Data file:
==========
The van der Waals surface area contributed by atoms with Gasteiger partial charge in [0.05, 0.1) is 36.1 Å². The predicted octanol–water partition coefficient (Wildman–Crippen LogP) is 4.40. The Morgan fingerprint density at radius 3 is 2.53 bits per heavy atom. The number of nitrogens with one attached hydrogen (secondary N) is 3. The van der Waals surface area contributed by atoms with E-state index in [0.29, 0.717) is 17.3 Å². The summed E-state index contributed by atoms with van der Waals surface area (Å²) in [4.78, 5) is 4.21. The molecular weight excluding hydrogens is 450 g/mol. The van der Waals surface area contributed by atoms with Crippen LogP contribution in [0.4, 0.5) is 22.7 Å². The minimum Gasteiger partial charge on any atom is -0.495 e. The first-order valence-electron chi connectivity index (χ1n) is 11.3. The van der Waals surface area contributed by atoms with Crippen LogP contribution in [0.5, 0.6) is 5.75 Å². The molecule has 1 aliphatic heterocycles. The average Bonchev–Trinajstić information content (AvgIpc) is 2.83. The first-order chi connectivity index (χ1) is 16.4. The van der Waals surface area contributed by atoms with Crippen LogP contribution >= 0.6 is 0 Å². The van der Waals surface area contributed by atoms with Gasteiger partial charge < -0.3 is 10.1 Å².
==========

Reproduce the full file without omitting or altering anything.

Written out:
The van der Waals surface area contributed by atoms with Gasteiger partial charge in [0.05, 0.1) is 36.1 Å². The predicted octanol–water partition coefficient (Wildman–Crippen LogP) is 4.40. The Morgan fingerprint density at radius 3 is 2.53 bits per heavy atom. The number of nitrogens with one attached hydrogen (secondary N) is 3. The van der Waals surface area contributed by atoms with E-state index in [0.29, 0.717) is 17.3 Å². The summed E-state index contributed by atoms with van der Waals surface area (Å²) in [4.78, 5) is 4.21. The molecular weight excluding hydrogens is 450 g/mol. The van der Waals surface area contributed by atoms with Crippen LogP contribution in [0.4, 0.5) is 22.7 Å². The minimum Gasteiger partial charge on any atom is -0.495 e. The first-order valence-electron chi connectivity index (χ1n) is 11.3. The van der Waals surface area contributed by atoms with Crippen LogP contribution in [0.5, 0.6) is 5.75 Å². The molecule has 1 aliphatic heterocycles. The average Bonchev–Trinajstić information content (AvgIpc) is 2.83. The first-order chi connectivity index (χ1) is 16.4. The van der Waals surface area contributed by atoms with Crippen LogP contribution >= 0.6 is 0 Å². The van der Waals surface area contributed by atoms with Gasteiger partial charge < -0.3 is 10.1 Å².